Publications & Products
Volume 3, Issue 7


Making Twitter Work for Small Communications Offices

Community colleges that effectively use Twitter build their brands, increase media coverage and establish trust with the public, says a communications expert.

"The conversation is already happening [via Twitter], and you need to be a part of it," says Erin Brooks, assistant director of community engagement and outreach at Township High School District 214 in Chicago's northwest suburbs.

Brooks, who previously served as media relations manager at nearby Harper College, says that more community colleges should use Twitter to pitch stories to media outlets, build relationships with reporters, lend their perspective to trending topics and effectively get the word out to their constituents. She offers the following suggestions to get started:

  • Use a social media management platform. Brooks says that communications officials who are pressed for time should use tools like HootSuite and TweetDeck to schedule tweets. She suggests supplementing up-to-the-minute tweets with scheduled tweets to keep content fresh and relevant.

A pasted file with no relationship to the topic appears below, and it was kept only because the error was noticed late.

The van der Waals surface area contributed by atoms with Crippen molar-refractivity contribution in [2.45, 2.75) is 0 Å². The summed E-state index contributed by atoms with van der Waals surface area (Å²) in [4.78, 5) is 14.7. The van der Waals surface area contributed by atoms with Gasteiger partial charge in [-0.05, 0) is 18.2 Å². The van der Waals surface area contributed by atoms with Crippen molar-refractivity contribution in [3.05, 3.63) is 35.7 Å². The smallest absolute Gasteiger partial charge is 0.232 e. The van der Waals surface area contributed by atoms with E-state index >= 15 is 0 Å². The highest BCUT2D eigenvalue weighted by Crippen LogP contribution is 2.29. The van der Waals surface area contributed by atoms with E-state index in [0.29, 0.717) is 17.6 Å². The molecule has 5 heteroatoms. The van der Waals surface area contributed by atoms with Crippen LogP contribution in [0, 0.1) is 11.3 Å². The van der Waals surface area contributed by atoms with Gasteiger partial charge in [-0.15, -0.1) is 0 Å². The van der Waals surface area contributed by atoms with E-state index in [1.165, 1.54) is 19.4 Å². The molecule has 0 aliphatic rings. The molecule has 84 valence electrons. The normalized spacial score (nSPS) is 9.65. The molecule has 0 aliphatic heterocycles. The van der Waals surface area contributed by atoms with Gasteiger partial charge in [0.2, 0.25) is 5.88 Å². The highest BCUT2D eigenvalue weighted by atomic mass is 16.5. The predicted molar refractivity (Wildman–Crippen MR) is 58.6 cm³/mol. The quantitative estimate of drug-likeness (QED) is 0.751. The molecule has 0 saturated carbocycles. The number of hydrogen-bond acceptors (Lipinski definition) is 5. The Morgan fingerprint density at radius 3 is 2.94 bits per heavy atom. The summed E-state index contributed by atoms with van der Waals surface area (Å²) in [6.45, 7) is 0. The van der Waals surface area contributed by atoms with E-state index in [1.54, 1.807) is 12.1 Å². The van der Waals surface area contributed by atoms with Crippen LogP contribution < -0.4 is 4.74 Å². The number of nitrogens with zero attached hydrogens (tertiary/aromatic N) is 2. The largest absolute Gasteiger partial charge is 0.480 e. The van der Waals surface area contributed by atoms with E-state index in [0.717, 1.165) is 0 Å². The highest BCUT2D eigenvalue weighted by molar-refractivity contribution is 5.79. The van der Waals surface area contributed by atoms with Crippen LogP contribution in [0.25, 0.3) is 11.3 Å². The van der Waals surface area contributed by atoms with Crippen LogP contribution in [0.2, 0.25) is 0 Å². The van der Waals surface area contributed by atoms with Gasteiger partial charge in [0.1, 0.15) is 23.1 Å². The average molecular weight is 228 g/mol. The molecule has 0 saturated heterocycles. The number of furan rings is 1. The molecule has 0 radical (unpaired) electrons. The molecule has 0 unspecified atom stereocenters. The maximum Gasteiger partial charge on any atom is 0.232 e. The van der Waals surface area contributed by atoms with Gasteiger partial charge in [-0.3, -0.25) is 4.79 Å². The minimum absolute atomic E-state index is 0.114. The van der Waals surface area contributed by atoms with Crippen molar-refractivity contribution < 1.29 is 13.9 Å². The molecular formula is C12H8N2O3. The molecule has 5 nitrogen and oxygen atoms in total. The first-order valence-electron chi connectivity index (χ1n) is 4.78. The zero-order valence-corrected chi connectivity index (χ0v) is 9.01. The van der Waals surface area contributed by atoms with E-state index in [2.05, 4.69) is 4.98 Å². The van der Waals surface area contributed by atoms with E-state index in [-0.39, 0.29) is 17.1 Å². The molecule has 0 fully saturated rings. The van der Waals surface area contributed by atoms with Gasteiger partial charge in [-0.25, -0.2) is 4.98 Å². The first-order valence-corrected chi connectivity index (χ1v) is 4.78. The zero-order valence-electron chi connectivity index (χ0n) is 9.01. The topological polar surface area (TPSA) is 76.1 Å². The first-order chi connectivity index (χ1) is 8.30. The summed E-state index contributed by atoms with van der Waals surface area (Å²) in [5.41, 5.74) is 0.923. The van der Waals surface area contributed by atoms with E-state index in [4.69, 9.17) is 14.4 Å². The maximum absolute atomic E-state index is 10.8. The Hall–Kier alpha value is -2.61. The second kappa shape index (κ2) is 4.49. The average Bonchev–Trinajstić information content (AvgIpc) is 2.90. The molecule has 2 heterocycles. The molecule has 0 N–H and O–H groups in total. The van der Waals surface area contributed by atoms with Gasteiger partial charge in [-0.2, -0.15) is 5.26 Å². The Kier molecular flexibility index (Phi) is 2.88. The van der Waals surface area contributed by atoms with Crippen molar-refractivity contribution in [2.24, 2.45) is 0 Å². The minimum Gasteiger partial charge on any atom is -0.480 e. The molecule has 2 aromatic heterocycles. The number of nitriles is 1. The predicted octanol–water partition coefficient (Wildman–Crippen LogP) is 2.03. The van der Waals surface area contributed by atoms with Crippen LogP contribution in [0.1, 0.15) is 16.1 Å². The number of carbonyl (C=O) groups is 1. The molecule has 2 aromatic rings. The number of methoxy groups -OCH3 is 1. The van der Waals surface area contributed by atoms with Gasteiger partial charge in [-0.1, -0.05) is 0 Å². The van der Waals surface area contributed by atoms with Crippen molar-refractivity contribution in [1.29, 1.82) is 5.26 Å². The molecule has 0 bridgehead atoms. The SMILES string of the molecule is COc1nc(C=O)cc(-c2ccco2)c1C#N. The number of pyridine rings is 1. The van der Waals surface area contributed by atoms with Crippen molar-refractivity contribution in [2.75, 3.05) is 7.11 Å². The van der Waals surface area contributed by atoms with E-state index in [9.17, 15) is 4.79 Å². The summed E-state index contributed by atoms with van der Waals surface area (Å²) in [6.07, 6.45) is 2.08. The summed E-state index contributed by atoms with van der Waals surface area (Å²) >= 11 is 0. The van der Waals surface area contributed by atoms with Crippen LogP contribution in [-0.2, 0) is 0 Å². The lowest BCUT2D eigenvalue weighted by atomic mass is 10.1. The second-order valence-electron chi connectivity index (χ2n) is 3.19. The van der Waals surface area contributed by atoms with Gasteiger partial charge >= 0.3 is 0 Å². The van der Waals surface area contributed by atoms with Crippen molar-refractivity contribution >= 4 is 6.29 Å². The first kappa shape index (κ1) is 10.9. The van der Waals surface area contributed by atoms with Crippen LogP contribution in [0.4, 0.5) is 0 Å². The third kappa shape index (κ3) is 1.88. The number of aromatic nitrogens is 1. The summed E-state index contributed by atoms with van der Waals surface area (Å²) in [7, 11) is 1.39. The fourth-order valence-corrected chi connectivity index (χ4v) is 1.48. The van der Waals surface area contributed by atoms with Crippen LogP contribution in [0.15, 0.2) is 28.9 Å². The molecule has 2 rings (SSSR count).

• Empower social media ambassadors on campus. Brooks says that communications officials should encourage key individuals on campus who know how to use social media—such as deans, department chairs and student services coordinators—to share and produce content about college-related news and events with a recognized hashtag. She says this stream of content can then function as something of an informal newswire, allowing the communications leader to retweet the most important and engaging content via the college's main Twitter account. (See how Brooks takes advantage of this tactic with the @District214 Twitter account by retweeting news from the district's six high school accounts.)
  • Share all types of news stories. Brooks encourages communications officials to share a variety of content via their institution's Twitter account—from profiles of students and faculty to news of their accomplishments and information about event cancellations.

Brooks will offer further recommendations on how community colleges, K-12 independent schools and small communication offices can use Twitter in an upcoming CASE webinar on Feb. 18, 2014.


This article is from the January 2014 issue of the Community College Advancement News.

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